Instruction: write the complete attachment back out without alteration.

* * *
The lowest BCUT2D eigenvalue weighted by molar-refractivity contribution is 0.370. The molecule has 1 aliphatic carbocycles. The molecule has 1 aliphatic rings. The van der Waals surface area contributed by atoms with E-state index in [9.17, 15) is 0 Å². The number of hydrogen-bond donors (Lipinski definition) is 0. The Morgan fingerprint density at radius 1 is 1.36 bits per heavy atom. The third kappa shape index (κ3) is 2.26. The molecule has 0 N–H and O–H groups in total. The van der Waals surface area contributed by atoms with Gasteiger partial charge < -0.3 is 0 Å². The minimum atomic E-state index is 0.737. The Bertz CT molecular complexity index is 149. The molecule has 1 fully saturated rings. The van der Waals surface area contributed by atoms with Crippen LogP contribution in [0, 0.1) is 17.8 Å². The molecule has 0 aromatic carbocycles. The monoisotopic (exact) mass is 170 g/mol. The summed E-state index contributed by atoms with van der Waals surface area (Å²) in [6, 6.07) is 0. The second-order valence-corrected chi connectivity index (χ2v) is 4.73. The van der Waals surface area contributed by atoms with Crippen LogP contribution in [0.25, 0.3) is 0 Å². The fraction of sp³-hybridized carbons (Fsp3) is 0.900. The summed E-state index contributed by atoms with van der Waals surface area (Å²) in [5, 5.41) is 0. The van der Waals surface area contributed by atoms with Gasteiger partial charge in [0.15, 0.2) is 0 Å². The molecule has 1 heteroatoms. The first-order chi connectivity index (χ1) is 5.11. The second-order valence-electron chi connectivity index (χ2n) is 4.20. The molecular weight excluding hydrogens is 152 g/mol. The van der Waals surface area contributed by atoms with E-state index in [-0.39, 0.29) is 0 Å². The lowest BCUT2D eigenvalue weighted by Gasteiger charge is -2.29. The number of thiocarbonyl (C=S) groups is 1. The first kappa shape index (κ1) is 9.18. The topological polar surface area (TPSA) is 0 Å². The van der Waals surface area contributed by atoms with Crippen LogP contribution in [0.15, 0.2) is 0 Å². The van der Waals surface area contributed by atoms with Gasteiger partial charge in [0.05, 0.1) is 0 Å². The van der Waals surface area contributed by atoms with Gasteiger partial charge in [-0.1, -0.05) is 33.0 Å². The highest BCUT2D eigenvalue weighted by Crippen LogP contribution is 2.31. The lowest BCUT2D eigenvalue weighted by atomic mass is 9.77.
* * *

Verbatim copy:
The lowest BCUT2D eigenvalue weighted by molar-refractivity contribution is 0.370. The molecule has 1 aliphatic carbocycles. The molecule has 1 aliphatic rings. The van der Waals surface area contributed by atoms with E-state index in [9.17, 15) is 0 Å². The number of hydrogen-bond donors (Lipinski definition) is 0. The Morgan fingerprint density at radius 1 is 1.36 bits per heavy atom. The third kappa shape index (κ3) is 2.26. The molecule has 0 N–H and O–H groups in total. The van der Waals surface area contributed by atoms with Gasteiger partial charge < -0.3 is 0 Å². The minimum atomic E-state index is 0.737. The Bertz CT molecular complexity index is 149. The molecule has 1 fully saturated rings. The van der Waals surface area contributed by atoms with Crippen LogP contribution in [0, 0.1) is 17.8 Å². The molecule has 0 aromatic carbocycles. The monoisotopic (exact) mass is 170 g/mol. The summed E-state index contributed by atoms with van der Waals surface area (Å²) in [6, 6.07) is 0. The second-order valence-corrected chi connectivity index (χ2v) is 4.73. The van der Waals surface area contributed by atoms with Crippen LogP contribution in [0.25, 0.3) is 0 Å². The fraction of sp³-hybridized carbons (Fsp3) is 0.900. The summed E-state index contributed by atoms with van der Waals surface area (Å²) in [5, 5.41) is 0. The van der Waals surface area contributed by atoms with Gasteiger partial charge in [0.15, 0.2) is 0 Å². The molecule has 1 heteroatoms. The first-order chi connectivity index (χ1) is 5.11. The second-order valence-electron chi connectivity index (χ2n) is 4.20. The molecular weight excluding hydrogens is 152 g/mol. The van der Waals surface area contributed by atoms with E-state index in [-0.39, 0.29) is 0 Å². The lowest BCUT2D eigenvalue weighted by Gasteiger charge is -2.29. The number of thiocarbonyl (C=S) groups is 1. The first kappa shape index (κ1) is 9.18. The topological polar surface area (TPSA) is 0 Å². The van der Waals surface area contributed by atoms with Crippen LogP contribution in [0.15, 0.2) is 0 Å². The van der Waals surface area contributed by atoms with Gasteiger partial charge in [0.05, 0.1) is 0 Å². The van der Waals surface area contributed by atoms with Gasteiger partial charge in [-0.1, -0.05) is 33.0 Å². The highest BCUT2D eigenvalue weighted by Crippen LogP contribution is 2.31. The lowest BCUT2D eigenvalue weighted by atomic mass is 9.77.